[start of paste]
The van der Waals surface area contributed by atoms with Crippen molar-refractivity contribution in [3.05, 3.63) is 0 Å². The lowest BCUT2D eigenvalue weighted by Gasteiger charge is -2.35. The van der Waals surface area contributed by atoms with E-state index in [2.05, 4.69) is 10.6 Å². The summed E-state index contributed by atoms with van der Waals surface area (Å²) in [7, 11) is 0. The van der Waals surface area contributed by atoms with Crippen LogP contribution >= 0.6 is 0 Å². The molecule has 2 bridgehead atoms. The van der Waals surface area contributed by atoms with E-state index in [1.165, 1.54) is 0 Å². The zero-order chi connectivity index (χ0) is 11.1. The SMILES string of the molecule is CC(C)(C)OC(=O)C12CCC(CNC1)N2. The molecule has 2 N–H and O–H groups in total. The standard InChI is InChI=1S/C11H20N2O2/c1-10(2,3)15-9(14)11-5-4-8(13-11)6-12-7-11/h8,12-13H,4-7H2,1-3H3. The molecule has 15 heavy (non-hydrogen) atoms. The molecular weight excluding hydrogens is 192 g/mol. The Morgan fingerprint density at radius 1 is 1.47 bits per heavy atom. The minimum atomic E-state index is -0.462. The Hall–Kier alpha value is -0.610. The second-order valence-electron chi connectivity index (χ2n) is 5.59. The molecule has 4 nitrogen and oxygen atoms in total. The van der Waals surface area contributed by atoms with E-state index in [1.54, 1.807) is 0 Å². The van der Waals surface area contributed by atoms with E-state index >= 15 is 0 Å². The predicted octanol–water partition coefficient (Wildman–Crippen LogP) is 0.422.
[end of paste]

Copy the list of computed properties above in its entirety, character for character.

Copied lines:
The van der Waals surface area contributed by atoms with Crippen molar-refractivity contribution in [3.05, 3.63) is 0 Å². The lowest BCUT2D eigenvalue weighted by Gasteiger charge is -2.35. The van der Waals surface area contributed by atoms with E-state index in [2.05, 4.69) is 10.6 Å². The summed E-state index contributed by atoms with van der Waals surface area (Å²) in [7, 11) is 0. The van der Waals surface area contributed by atoms with Crippen LogP contribution >= 0.6 is 0 Å². The molecule has 2 bridgehead atoms. The van der Waals surface area contributed by atoms with E-state index in [1.165, 1.54) is 0 Å². The zero-order chi connectivity index (χ0) is 11.1. The SMILES string of the molecule is CC(C)(C)OC(=O)C12CCC(CNC1)N2. The molecule has 2 N–H and O–H groups in total. The standard InChI is InChI=1S/C11H20N2O2/c1-10(2,3)15-9(14)11-5-4-8(13-11)6-12-7-11/h8,12-13H,4-7H2,1-3H3. The molecule has 15 heavy (non-hydrogen) atoms. The molecular weight excluding hydrogens is 192 g/mol. The Morgan fingerprint density at radius 1 is 1.47 bits per heavy atom. The minimum atomic E-state index is -0.462. The Hall–Kier alpha value is -0.610. The second-order valence-electron chi connectivity index (χ2n) is 5.59. The molecule has 4 nitrogen and oxygen atoms in total. The van der Waals surface area contributed by atoms with E-state index in [1.54, 1.807) is 0 Å². The van der Waals surface area contributed by atoms with E-state index >= 15 is 0 Å². The predicted octanol–water partition coefficient (Wildman–Crippen LogP) is 0.422.